Saturday, May 31, 2014

For the 4th

Every year I build a USA-themed rocket for the 4th of July - the Estes Liberty, Citation Patriot, and Yankee have been the recent constructs. While sealing the fins of the Hen Grenade (I have done a LOT of sanding this weekend), I gave some thought to this year's 4th special. What would it be? I considered the Estes Big Yank, but it is just a longer Yankee, and there was the entendre behind the name that bothered me. Custom Rockets has their Liberty, but I hate the peel and cuss stickers that come with those kits. However, I gave it serious consideration, figuring I could laser print some nice water slide decals to substitute for the stickers. Then I realized I had been staring at the answer all along - for years in fact.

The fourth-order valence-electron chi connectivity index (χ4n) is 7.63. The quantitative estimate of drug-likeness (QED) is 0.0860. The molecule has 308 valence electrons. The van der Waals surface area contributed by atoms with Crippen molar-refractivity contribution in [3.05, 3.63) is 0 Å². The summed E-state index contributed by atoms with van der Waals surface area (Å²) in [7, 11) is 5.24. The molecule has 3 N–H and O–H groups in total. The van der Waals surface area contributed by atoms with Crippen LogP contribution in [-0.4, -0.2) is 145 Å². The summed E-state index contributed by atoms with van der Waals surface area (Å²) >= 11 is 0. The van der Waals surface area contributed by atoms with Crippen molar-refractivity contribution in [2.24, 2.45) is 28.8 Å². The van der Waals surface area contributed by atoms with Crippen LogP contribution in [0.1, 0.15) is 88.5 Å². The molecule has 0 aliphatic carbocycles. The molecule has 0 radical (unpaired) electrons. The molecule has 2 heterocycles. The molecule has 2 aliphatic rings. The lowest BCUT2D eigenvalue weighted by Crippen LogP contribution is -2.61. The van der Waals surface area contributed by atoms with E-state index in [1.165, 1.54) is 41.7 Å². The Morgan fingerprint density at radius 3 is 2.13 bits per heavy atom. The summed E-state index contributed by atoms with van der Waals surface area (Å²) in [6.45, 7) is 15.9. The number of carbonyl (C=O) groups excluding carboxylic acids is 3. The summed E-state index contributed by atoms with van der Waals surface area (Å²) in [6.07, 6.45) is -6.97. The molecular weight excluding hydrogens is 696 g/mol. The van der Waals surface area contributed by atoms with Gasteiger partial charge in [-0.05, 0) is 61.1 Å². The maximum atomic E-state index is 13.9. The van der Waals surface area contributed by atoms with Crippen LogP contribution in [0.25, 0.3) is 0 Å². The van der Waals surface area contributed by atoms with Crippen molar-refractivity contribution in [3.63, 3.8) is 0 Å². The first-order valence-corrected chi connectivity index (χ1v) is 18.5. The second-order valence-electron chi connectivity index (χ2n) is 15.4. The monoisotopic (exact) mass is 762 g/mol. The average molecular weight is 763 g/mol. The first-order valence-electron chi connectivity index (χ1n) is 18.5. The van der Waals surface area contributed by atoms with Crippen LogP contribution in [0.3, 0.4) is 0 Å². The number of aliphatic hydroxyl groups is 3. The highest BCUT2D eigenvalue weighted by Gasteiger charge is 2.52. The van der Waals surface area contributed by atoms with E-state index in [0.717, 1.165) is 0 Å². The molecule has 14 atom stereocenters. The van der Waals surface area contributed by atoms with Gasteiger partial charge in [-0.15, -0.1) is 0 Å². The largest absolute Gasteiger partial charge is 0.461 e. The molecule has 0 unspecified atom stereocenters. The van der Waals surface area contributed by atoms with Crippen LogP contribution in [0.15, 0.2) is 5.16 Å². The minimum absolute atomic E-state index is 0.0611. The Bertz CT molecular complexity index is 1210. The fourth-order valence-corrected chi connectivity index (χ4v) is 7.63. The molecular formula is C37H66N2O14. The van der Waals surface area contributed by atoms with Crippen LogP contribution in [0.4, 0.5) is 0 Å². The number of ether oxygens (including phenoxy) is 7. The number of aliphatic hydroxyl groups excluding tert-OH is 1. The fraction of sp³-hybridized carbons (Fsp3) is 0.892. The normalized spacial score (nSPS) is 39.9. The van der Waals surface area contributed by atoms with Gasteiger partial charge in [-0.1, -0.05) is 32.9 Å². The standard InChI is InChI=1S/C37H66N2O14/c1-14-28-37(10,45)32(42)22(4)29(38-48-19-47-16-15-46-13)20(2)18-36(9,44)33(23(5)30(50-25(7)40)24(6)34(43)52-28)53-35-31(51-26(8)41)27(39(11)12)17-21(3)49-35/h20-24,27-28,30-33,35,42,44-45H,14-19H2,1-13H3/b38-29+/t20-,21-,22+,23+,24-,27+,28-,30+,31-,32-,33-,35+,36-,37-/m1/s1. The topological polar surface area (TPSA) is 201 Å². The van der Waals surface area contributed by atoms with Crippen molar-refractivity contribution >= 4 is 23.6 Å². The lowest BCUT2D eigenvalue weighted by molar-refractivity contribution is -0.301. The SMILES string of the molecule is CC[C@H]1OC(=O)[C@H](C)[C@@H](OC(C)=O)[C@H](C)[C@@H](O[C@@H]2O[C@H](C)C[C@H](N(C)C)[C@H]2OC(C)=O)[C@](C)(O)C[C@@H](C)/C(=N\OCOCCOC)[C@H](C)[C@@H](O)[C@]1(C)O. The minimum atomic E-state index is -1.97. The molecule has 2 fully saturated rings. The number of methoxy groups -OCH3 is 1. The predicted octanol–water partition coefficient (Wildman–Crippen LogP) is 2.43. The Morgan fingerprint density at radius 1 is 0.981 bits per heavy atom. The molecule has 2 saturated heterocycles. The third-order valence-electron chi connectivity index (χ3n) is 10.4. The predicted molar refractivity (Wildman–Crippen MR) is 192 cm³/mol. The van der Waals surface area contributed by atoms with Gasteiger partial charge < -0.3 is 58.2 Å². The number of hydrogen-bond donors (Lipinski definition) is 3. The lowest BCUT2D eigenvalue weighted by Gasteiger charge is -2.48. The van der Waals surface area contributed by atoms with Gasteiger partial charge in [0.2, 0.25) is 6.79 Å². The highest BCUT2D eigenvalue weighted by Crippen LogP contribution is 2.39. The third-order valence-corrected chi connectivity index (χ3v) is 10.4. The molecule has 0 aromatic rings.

The Centuri Screaming Eagle's first appearance in the 1973 catalog. I recently
acquired a Powr Pad from Ebay; can't wait to launch my Eagle from it!
First appearing in 1973, the Centuri Screaming Eagle was part of that company's line up for 10 years, right up to Centuri's end in 1983. It was a perfect rocket for impatient youths like myself, featuring a plastic fin can which enabled the rocket to be assembled in about 20 minutes. I owned several, and can testify that you could be flying less than an hour after opening the bag. The red, white, and blue decor and chrome decals were quite distinctive; no paint was required to get a fairly nice looking rocket. All you had to do was get the stickers on straight - which I often didn't. The rocket was practically indestructible; even a catastrophic no parachute lawn dart still meant you would be able to salvage the plastic nose cone and fin can. Glue on another body tube, and you were ready to fly once more. That indestructibility provided the answer to this year's 4th of July conundrum, as there was a 35 year old Screaming Eagle fin can sitting on the corner of my work table.